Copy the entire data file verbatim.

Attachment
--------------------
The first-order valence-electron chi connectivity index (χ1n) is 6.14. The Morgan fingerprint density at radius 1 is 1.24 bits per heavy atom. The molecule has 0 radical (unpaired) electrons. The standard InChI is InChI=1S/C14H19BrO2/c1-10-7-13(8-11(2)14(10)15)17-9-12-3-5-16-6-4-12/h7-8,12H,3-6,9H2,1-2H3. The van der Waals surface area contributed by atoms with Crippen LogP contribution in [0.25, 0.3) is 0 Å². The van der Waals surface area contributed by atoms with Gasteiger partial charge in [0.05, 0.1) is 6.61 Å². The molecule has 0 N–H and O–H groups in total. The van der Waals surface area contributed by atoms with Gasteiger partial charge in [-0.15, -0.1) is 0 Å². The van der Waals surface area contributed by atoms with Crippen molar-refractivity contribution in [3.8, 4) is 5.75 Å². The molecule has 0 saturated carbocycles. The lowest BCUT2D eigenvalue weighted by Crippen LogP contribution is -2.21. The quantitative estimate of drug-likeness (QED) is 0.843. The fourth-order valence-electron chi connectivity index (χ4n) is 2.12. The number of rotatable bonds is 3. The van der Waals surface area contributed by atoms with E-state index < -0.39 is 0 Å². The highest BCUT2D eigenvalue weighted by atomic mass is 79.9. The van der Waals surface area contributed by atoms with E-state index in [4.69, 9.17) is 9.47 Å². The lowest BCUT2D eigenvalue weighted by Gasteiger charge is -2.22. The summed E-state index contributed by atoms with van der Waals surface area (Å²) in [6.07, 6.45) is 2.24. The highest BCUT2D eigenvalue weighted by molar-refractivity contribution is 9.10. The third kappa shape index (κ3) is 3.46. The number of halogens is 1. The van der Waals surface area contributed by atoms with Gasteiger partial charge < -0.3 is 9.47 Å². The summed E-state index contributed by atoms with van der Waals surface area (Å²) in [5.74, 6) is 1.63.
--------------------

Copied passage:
The first-order valence-electron chi connectivity index (χ1n) is 6.14. The Morgan fingerprint density at radius 1 is 1.24 bits per heavy atom. The molecule has 0 radical (unpaired) electrons. The standard InChI is InChI=1S/C14H19BrO2/c1-10-7-13(8-11(2)14(10)15)17-9-12-3-5-16-6-4-12/h7-8,12H,3-6,9H2,1-2H3. The van der Waals surface area contributed by atoms with Crippen LogP contribution in [0.25, 0.3) is 0 Å². The van der Waals surface area contributed by atoms with Gasteiger partial charge in [0.05, 0.1) is 6.61 Å². The molecule has 0 N–H and O–H groups in total. The van der Waals surface area contributed by atoms with Gasteiger partial charge in [-0.15, -0.1) is 0 Å². The van der Waals surface area contributed by atoms with Crippen molar-refractivity contribution in [3.8, 4) is 5.75 Å². The molecule has 0 saturated carbocycles. The lowest BCUT2D eigenvalue weighted by Crippen LogP contribution is -2.21. The quantitative estimate of drug-likeness (QED) is 0.843. The fourth-order valence-electron chi connectivity index (χ4n) is 2.12. The number of rotatable bonds is 3. The van der Waals surface area contributed by atoms with E-state index < -0.39 is 0 Å². The highest BCUT2D eigenvalue weighted by atomic mass is 79.9. The van der Waals surface area contributed by atoms with E-state index in [4.69, 9.17) is 9.47 Å². The lowest BCUT2D eigenvalue weighted by Gasteiger charge is -2.22. The summed E-state index contributed by atoms with van der Waals surface area (Å²) in [6.07, 6.45) is 2.24. The highest BCUT2D eigenvalue weighted by molar-refractivity contribution is 9.10. The third kappa shape index (κ3) is 3.46. The number of halogens is 1. The van der Waals surface area contributed by atoms with Gasteiger partial charge < -0.3 is 9.47 Å². The summed E-state index contributed by atoms with van der Waals surface area (Å²) in [5.74, 6) is 1.63.